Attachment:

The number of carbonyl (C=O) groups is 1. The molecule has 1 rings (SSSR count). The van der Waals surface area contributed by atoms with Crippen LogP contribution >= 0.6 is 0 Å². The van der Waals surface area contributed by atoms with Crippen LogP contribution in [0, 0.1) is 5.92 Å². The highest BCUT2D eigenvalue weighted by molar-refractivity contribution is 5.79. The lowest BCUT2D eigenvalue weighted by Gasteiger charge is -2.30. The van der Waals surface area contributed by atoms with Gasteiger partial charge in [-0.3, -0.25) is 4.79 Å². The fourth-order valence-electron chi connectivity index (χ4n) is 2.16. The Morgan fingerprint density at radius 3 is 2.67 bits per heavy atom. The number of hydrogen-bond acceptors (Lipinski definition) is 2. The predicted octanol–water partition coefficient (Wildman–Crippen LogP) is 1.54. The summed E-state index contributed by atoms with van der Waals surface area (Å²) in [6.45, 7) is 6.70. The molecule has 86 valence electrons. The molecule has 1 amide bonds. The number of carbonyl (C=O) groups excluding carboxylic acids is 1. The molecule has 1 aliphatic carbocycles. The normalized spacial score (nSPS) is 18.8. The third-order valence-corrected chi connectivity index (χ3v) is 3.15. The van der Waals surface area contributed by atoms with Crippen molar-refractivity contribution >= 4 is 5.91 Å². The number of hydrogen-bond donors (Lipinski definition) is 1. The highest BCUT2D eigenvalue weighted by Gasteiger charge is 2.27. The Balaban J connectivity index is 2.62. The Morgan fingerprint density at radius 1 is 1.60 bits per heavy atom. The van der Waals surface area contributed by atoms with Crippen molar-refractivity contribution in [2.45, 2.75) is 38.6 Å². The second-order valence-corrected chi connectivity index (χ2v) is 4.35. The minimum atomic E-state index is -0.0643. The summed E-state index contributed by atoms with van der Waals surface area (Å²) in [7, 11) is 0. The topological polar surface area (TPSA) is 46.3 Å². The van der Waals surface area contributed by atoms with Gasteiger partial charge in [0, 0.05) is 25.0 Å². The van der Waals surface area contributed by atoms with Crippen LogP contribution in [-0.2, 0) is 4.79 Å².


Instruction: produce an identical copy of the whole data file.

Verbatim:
The number of carbonyl (C=O) groups is 1. The molecule has 1 rings (SSSR count). The van der Waals surface area contributed by atoms with Crippen LogP contribution >= 0.6 is 0 Å². The van der Waals surface area contributed by atoms with Crippen LogP contribution in [0, 0.1) is 5.92 Å². The highest BCUT2D eigenvalue weighted by molar-refractivity contribution is 5.79. The lowest BCUT2D eigenvalue weighted by Gasteiger charge is -2.30. The van der Waals surface area contributed by atoms with Gasteiger partial charge in [-0.3, -0.25) is 4.79 Å². The fourth-order valence-electron chi connectivity index (χ4n) is 2.16. The Morgan fingerprint density at radius 3 is 2.67 bits per heavy atom. The number of hydrogen-bond acceptors (Lipinski definition) is 2. The predicted octanol–water partition coefficient (Wildman–Crippen LogP) is 1.54. The summed E-state index contributed by atoms with van der Waals surface area (Å²) in [6.45, 7) is 6.70. The molecule has 86 valence electrons. The molecule has 1 amide bonds. The number of carbonyl (C=O) groups excluding carboxylic acids is 1. The molecule has 1 aliphatic carbocycles. The normalized spacial score (nSPS) is 18.8. The third-order valence-corrected chi connectivity index (χ3v) is 3.15. The van der Waals surface area contributed by atoms with Crippen molar-refractivity contribution >= 4 is 5.91 Å². The number of hydrogen-bond donors (Lipinski definition) is 1. The highest BCUT2D eigenvalue weighted by Gasteiger charge is 2.27. The Balaban J connectivity index is 2.62. The Morgan fingerprint density at radius 1 is 1.60 bits per heavy atom. The van der Waals surface area contributed by atoms with Crippen molar-refractivity contribution in [2.45, 2.75) is 38.6 Å². The second-order valence-corrected chi connectivity index (χ2v) is 4.35. The minimum atomic E-state index is -0.0643. The summed E-state index contributed by atoms with van der Waals surface area (Å²) in [7, 11) is 0. The topological polar surface area (TPSA) is 46.3 Å². The van der Waals surface area contributed by atoms with Gasteiger partial charge in [0, 0.05) is 25.0 Å². The van der Waals surface area contributed by atoms with Crippen LogP contribution in [-0.2, 0) is 4.79 Å².